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5 Lithium Stocks to Watch

Electric vehicle (EV) sales are slowing and lithium prices are falling, which is weighing on earnings. However, there’s optimism that the lithium market will bounce back. Here is a collection of stocks to watch for opportunities in the lithium mining and production space.

  • Pilbara has become the most shorted stock on the ASX; CEO Dale Henderson calls those betting against the company “very, very brave”.
  • SQM will continue to build up inventory at warehouses even though falling prices have been impacting its net income.
  • Piedmont Lithium boss Keith Phillips believes the EV industry is in a strong place despite inventories being at historically low levels.

Albemarle

The M&A Pullback Stock

Albemarle [ALB] withdrew its offer for Australian miner Liontown Resources [LINRF] in October, and though it expects to keep an eye out for M&A opportunities, this won’t be on the same scale as earlier this year. “In this softer market, we are taking a hard look at the level of our capex spending and the sequence of our projects,” said CEO Kent Masters on the third-quarter (Q3) 2023 earnings call on 2 November. Albemarle lowered its full-year earnings forecast in light of lower sales from Talison, its joint venture with Tianqi Lithium [002466:SZ].

Ganfeng Lithium

The Profit Dive Stock

Ganfeng Lithium’s [GNENF] share price hit a 52-week low on Monday, with the selloff triggered by a collapse in its revenue and net profit, which declined 42.8% and 97.9% year-over-year respectively, in Q3 2023. The Chinese company’s plan to start mining lithium in Mexico has been put on hold due to a spat with the country’s government, Reuters reported earlier this month, adding that construction has yet to start on its $800m plant.

SQM

The Inventory Build-up Stock

SQM [SQM] reported a 34.3% year-over-year fall in its net income for the first nine months of the year, while Q3 earnings were down 56.4% year-over-year and 17% from the previous quarter, due to lower lithium prices. “We continue to see strong fundamentals behind long-term lithium demand growth, supported by strong EV sales volumes and decarbonization targets across the globe,” stressed CEO Ricardo Ramos in the earnings release on 15 November. Executives added on the earnings call that they will continue to build up inventories at warehouses so the firm is prepared when the industry does bounce back.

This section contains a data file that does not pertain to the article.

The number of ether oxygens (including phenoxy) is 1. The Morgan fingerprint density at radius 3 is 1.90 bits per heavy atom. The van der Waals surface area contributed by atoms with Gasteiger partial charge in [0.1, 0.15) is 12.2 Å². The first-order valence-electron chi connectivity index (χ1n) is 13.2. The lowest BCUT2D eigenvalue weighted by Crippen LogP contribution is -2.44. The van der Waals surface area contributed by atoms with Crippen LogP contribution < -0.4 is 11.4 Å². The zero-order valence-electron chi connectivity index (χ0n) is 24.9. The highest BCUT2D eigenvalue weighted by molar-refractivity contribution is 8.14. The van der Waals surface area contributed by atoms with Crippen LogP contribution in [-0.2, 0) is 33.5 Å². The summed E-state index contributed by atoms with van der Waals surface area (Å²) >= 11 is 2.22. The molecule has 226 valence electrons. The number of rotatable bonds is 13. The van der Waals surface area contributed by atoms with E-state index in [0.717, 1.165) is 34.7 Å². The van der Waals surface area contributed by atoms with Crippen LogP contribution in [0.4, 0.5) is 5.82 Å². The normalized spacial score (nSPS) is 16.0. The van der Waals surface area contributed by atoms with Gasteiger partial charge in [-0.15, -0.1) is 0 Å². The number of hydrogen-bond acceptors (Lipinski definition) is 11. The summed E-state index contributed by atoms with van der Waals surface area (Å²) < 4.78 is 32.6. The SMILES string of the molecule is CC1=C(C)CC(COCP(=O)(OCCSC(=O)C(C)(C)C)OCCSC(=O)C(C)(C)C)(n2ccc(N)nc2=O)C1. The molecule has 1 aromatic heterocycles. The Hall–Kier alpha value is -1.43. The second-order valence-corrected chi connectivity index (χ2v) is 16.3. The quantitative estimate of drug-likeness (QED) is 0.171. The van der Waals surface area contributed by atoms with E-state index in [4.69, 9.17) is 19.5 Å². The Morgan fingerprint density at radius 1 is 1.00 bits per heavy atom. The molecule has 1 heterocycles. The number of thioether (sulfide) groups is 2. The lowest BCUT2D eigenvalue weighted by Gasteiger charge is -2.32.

Pilbara

The Short Target Stock

Pilbara [PLS:AX] has become the most shorted stock on the ASX as investors bet on the lithium price coming down. Speaking at the company’s AGM at the end of November, CEO Dale Henderson explained that it’s become an easy target because of its large market cap and liquid stock. Those that are betting against the company are “very, very brave”, though: “When the lithium market turns, it turns quickly… They better be ready for when it turns because I think it will be swift,” cautioned Henderson.

Piedmont Lithium

The Bullish Outlook Stock

Piedmont Lithium [PLL] boss Keith Phillips is very optimistic on the outlook for the lithium industry, despite inventory levels being at historically low levels. “I think there’s a perspective that EV demand must be failing and lithium demand must be falling… Nothing can be further from the truth,” he told Bloomberg on 21 November, adding that any industry would be happy with the 38% rate by which EV demand has grown this year.

Another Way to Invest in Lithium

The Global X Lithium and Battery Tech ETF

The Global X Lithium and Battery Tech ETF [LIT] holds all five stocks. As of 31 October, 51.2% of the portfolio was allocated to materials, while industrials and information technology had weightings of 18.6% and 16.4% respectively. Consumer discretionary accounted for 13.8%. The fund is down 25.7% in the past year and down 22.8% in the past six months.

The Sprott Lithium Miners ETF [LITP] also holds all five stocks. As the fund is a pure-play on the lithium mining industry, it doesn’t provide a portfolio breakdown by sector. The fund is down 43.5% in the past year and down 35.2% in the past six months.

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